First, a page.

Managing the Revenue Cycle

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Viewing revenue-cycle management as a function limited only to billing is shortsighted at best, and is more likely to be a mistake. Revenue-cycle management affects the entire practice, imaging center, and hospital radiology department, from a new patient’s first inquiry (whether made by telephone, through an online portal, or in person) to the receipt of payment for services rendered.

While procedures for executing revenue-cycle management might differ from one radiology entity to the next, savvy imaging providers recognize that a comprehensive, enterprise approach that extends beyond billing remains critical to the health of the bottom line. They also acknowledge that maximizing the effectiveness of revenue-cycle management necessitates that it be treated as a continual process, rather than as a periodically performed activity.

An Integrated Process

An integrated stance for revenue-cycle management bodes well for Carolina Regional Radiology, Fayetteville and Angier, North Carolina. Established in 1956 as Fayetteville X-Ray Associates, Carolina Regional Radiology has grown from a solo practice into one of the largest radiology practices in southeastern North Carolina, offering imaging and interventional services to hospitals, physician practices, imaging centers, mobile services, urgent-care centers, the armed forces, and individual patients throughout 10 counties. Its professional staff includes 21 board-certified radiologists, many of whom are fellowship-trained in subspecialties and some of whom hold certificates of added qualification in cardiovascular radiology, neuroradiology, and interventional radiology.

imageSheryl Jordan, MD

“For us, revenue-cycle management involves juggling not just billing, but multiple moving parts,” Sheryl Jordan, MD, explains. Her nonmedical duties at the practice include serving as its treasurer. This involves three categories: charges, adjustments, and payments.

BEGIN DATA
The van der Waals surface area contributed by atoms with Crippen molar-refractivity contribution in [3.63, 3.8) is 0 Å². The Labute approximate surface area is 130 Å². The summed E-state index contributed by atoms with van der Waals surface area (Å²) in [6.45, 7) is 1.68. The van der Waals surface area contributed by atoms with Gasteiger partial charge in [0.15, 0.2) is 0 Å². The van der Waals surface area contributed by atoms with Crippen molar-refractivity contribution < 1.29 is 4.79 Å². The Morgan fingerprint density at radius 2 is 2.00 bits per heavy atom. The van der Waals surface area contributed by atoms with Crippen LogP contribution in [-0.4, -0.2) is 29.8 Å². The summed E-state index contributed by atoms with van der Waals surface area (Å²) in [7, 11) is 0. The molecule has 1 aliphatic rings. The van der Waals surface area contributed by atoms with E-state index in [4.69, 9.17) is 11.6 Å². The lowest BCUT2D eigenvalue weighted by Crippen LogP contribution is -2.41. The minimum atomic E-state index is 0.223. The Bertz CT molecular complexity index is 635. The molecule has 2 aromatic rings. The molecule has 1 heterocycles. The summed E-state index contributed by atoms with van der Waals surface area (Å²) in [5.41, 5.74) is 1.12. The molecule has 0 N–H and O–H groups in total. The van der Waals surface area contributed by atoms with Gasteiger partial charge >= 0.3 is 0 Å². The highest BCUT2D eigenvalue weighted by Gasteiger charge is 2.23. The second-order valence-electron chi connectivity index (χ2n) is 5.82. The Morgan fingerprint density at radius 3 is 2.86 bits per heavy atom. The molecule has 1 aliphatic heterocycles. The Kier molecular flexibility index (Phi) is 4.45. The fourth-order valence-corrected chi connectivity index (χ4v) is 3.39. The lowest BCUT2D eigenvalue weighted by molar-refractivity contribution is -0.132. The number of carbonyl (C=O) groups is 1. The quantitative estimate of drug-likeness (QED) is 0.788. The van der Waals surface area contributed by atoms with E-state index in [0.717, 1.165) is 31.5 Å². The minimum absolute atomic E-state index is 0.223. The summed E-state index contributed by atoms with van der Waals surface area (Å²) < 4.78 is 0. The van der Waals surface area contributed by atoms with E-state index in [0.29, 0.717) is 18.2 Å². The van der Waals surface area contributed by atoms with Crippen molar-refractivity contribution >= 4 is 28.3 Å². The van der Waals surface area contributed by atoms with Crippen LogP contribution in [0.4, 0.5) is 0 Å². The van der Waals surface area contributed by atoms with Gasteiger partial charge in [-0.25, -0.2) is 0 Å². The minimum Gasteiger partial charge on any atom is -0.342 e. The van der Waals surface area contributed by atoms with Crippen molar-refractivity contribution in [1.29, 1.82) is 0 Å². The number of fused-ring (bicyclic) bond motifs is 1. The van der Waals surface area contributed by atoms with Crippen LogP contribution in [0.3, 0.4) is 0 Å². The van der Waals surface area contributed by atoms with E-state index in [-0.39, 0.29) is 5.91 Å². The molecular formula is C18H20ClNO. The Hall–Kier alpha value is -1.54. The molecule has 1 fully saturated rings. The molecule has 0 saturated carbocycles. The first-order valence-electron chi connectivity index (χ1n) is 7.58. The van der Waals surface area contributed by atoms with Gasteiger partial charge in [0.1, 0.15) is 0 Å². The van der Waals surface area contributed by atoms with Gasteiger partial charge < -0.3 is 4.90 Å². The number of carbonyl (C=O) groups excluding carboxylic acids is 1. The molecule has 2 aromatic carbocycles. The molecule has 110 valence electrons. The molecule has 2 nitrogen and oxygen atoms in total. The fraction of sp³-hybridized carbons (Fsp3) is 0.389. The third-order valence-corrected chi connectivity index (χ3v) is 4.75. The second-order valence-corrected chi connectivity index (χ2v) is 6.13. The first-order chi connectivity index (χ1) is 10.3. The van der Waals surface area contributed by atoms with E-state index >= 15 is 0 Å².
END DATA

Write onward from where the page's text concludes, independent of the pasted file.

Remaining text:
The charges category includes, but is not limited to, electronic charge-capture interfaces, charge-capture auditing, charge master analysis, and adherence to state-mandated exam-appropriateness criteria to ensure correct coding. Examples of adjustments are electronic remittance/payment posting, payor audits for incorrect allowables, denial management, and self-pay strategies.

Under the practice’s umbrella of revenue-cycle management, corporate performance is measured against the current year’s budget, prior-year performance, and RBMA benchmarks. Assessment of the first two factors occurs monthly through a review of corporate financial reports generated in-house, as well as of custom billing reports generated by a Chattanooga, Tennessee, physician billing and practice-management company. Billing performance is compared with RBMA benchmarks bimonthly.

“We opted to keep the payor-contracting piece in-house because it falls within our own core competencies, but engaged a billing/practice-management company several years ago for billing services and analysis because its front- and back-end processes, as well as its technology, are a much better fit on that side,” Jordan explains.

“Despite our best efforts for more than 40 years, we were unable to achieve optimal results with in-house billing; in fact, we couldn’t even get close on a few of the must-achieve parameters,” she continues. “Our front-end/back-end manual processes and lack of technology hamstrung superb employees. Account underperformance, and hence corporate financial underperformance, was the sentinel, year after year.”

Communication between Carolina Regional Radiology and its billing company is constant, with claims transferred to and processed by the latter once each day and interim reports generated as needed. Claim denials and other information (work products) are also fed to the third-party company daily so that the root causes of problems (for example, coding errors) can be pinpointed quickly and errors subsequently can be rectified.

Carolina Regional Radiology’s approach to revenue-cycle management dictates stakeholder engagement in all of its aspects, as set forth in a practice model developed by Lawrence R. Muroff, MD, FACR. Muroff is clinical professor of radiology at the University of Florida and University of South Florida, and is president and CEO of Imaging Consultants, Inc, Tampa, Florida.

Adopted by Carolina Regional Radiology several years ago, the model espouses physician involvement in all facets of practice, as well as practice management